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Wednesday, August 18, 2010

From Blossoms

(Apples, Peaches, Pears, and Grapes by Paul
Cézanne, 1839-1906, French Post-Impressionist

“Give me Books, fruit, French wine and fine whether [sic] and a little music out of doors, played by somebody I do not know . . . and I can pass a summer very quietly without caring much about Fat Louis, fat Regent or the Duke of Wellington,” wrote John Keats to his sister Fanny, on August 28, 1819. “I should like now to promenade round you[r] Gardens — apple tasting — pear tasting — plum judging — apricot nibbling — peach scrunching — Nectarine-sucking and Melon carving.”


From blossoms comes
this brown paper bag of peaches
we bought from the boy
at the bend in the road where we turned toward
signs painted Peaches.

From laden boughs, from hands,
from sweet fellowship in the bins,
comes nectar at the roadside, succulent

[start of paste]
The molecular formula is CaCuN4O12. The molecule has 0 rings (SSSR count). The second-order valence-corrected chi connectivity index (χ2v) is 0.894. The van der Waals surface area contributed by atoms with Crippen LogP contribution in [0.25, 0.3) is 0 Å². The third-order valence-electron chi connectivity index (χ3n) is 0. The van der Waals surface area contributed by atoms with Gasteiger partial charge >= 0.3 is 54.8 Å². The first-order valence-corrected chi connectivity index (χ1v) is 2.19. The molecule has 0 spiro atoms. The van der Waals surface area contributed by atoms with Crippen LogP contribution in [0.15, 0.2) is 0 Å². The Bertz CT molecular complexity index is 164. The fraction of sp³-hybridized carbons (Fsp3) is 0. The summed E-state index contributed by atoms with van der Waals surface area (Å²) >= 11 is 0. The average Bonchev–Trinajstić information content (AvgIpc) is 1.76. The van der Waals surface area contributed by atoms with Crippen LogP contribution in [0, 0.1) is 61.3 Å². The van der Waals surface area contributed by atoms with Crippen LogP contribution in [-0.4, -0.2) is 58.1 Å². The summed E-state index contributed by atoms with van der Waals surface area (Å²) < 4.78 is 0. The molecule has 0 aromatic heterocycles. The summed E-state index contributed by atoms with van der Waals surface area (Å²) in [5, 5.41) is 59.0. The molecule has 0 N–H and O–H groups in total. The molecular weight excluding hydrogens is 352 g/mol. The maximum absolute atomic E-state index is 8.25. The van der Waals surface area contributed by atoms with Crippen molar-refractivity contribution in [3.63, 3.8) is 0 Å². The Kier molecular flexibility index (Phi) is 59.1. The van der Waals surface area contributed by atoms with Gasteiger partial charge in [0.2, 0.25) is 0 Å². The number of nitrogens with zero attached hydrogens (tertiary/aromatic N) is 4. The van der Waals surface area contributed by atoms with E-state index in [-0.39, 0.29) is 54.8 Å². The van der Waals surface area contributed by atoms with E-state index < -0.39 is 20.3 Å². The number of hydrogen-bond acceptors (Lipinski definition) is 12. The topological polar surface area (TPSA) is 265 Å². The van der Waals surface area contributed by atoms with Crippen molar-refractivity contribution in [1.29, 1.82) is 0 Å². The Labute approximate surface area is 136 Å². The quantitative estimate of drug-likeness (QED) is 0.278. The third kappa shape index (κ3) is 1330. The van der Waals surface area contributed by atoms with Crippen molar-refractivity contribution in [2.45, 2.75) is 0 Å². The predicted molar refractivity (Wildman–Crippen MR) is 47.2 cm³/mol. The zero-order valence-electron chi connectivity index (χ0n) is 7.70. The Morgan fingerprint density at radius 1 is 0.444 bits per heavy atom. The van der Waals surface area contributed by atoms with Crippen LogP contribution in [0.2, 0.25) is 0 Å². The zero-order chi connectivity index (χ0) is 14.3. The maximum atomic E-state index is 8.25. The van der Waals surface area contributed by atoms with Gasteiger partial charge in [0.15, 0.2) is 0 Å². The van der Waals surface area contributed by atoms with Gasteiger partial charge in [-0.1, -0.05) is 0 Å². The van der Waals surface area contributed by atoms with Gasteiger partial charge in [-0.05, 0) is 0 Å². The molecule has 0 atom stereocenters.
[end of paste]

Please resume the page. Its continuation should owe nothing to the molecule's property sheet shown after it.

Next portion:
peaches we devour, dusty skin and all,
comes the familiar dust of summer, dust we eat.

O, to take what we love inside,
to carry within us an orchard, to eat
not only the skin, but the shade,
not only the sugar, but the days, to hold
the fruit in our hands, adore it, then bite into
the round jubilance of peach.

There are days we live
as if death were nowhere
in the background; from joy
to joy to joy, from wing to wing,
from blossom to blossom to
impossible blossom, to sweet impossible blossom.

~ Li-Young Lee, American poet born 1957 in Indonesia to Chinese parents after they fled political turmoil in China

1 comment:

Elizabeth said...

Summer is all about the fullness of life, isn't it? . . . from joy to joy to joy.